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W5 PM Toxicity of Complex Mixtures
(SCH-1118-074979) Understanding mine effluent toxicity: beyond the usual suspects.
Schwartz, M1, Vigneault, B1, Gosselin, I1, Beyak, J1, McGeer, J1, 1 Mining and Mineral Sciences Laboratories, Natural Resources Canada, Ottawa, Ontario, Canada
ABSTRACT- While wastewater discharge is usually regulated for a limited number of chemical parameters, there are increasing requirements related to whole-effluent toxicity. An example is the Canadian Metal Mine Effluent Regulations (MMER) which require that mines asses both acute toxicity (rainbow trout and Daphnia magna) and sublethal toxicity (Fathead minnows, Ceriodaphnia dubia, Lemna minor and Selenastrum capricornutum). Previously we have reported on the toxicology of metals in effluents and the extension of biotic ligand modeling to predict acute and chronic impacts. The development of these prediction models is complicated by the fact that mine effluents are complex mixtures. As well, although metals are generally considered as the primary source of potential toxicity, in some cases the observed toxicity cannot be explained by metals alone. There is little toxicological information about other effluent constituents such as process reagents, by-products and wastewater treatment chemicals. Effluent components we have tested include xanthates, sulfur oxyanions (thiosalts), flocculants and elevated hardness. Focusing on MMER test species, we found that organisms respond very differently to such substances, for example algae growth is quite tolerant of thiosalts but sensitive to flocculants while invertebrate reproduction is sensitive to both. Elevated calcium concentrations, due to liming, while not lethal to Ceriodaphnia dubia, dramatically inhibit reproduction. Despite high dosages used or elevated discharge concentrations, most of the substances tested have lethal or inhibition concentrations in the low mg/L range for at least one of the species used. Finally, risk assessment for the discharge of these substances is often limited by the lack of analytical methods to measure concentrations in waste and receiving waters.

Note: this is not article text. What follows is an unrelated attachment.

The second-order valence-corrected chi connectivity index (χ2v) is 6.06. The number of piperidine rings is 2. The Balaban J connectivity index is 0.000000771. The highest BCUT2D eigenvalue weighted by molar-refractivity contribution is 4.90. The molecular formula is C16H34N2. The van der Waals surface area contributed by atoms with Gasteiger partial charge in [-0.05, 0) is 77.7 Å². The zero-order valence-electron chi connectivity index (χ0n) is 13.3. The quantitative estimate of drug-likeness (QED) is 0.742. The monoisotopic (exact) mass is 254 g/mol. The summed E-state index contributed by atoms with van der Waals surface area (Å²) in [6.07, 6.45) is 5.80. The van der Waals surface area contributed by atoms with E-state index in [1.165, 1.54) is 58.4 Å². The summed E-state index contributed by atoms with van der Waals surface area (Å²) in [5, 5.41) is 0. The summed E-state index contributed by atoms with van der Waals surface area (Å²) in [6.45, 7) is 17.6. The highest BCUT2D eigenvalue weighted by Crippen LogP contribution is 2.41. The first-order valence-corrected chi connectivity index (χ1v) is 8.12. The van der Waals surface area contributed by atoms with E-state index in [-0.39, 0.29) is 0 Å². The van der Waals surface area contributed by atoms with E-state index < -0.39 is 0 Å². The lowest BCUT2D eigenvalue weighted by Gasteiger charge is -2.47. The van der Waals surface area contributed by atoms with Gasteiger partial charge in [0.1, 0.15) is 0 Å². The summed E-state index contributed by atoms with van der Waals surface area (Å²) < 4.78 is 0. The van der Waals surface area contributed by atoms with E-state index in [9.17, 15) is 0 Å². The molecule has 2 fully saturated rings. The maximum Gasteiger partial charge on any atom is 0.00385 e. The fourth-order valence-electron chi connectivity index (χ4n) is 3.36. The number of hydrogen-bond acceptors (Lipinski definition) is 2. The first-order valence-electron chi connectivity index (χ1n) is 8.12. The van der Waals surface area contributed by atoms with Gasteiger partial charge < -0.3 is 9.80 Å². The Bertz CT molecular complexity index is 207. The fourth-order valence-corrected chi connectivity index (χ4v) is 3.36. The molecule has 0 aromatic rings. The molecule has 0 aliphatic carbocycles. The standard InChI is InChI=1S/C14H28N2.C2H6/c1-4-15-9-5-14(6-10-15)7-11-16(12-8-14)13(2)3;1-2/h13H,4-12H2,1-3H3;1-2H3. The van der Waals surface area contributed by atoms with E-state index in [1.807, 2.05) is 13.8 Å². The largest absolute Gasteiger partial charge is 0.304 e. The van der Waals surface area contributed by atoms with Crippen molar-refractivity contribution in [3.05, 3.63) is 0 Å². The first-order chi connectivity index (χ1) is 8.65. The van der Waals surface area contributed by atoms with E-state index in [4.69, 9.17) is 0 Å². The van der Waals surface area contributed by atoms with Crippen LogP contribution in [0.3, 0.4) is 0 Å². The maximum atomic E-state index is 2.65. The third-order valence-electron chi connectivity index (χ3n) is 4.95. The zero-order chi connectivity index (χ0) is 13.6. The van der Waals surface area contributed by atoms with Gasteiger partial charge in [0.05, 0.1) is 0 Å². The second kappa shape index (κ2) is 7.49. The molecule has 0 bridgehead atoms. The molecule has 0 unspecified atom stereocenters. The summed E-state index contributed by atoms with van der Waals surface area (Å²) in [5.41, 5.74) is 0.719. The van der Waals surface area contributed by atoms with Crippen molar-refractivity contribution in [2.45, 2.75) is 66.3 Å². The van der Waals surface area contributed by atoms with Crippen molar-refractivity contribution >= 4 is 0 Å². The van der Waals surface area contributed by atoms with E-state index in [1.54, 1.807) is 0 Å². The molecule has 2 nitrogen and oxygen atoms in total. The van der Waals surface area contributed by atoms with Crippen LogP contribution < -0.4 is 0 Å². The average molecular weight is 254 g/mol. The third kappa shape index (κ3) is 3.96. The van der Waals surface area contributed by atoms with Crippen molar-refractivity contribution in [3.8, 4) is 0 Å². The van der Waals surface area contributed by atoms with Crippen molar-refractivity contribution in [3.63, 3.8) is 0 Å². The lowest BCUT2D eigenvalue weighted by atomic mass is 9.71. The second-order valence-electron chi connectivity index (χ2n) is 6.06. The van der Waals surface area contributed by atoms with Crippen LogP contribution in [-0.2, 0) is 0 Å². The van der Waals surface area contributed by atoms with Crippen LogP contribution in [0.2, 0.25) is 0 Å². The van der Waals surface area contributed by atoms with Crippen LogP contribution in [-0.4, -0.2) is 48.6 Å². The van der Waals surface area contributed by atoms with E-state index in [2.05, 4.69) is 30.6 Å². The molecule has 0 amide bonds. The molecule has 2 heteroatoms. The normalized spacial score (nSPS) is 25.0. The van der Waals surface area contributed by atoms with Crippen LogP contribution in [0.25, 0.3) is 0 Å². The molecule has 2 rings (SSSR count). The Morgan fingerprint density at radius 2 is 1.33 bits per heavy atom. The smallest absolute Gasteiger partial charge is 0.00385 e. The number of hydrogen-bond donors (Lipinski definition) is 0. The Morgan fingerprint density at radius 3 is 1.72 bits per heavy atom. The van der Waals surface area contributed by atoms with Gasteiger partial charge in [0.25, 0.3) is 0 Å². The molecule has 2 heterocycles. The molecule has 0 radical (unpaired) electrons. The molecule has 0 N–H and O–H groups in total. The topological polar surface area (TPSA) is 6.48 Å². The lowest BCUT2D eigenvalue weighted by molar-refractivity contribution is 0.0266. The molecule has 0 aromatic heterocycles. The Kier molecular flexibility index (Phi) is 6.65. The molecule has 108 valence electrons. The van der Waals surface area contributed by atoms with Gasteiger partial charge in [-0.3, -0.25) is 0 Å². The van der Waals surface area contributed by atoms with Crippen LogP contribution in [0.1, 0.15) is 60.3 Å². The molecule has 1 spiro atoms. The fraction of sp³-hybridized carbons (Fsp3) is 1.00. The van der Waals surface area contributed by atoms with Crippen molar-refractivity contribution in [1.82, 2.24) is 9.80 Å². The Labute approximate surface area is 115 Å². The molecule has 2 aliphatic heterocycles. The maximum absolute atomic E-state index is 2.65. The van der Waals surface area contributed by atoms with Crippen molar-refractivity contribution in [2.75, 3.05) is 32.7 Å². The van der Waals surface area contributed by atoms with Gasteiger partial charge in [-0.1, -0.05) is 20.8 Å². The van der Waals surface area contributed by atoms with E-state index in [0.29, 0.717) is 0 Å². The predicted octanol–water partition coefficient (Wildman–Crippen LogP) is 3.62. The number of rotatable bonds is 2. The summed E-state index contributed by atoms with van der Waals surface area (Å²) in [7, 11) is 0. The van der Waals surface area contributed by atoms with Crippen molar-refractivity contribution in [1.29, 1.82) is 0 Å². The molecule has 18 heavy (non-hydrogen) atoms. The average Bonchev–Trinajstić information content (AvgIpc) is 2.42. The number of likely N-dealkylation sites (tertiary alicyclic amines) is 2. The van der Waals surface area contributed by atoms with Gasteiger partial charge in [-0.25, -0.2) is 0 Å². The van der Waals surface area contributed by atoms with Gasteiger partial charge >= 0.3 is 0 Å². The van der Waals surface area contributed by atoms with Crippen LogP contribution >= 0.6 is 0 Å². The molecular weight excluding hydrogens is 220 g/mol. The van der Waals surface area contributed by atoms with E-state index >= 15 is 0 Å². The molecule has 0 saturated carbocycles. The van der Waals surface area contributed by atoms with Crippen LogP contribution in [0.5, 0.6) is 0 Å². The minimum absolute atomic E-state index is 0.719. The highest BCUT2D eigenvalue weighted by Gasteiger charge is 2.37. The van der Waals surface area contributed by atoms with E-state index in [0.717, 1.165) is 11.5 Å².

Key words: mine effluents, chronic toxicity, aquatic invertebrates
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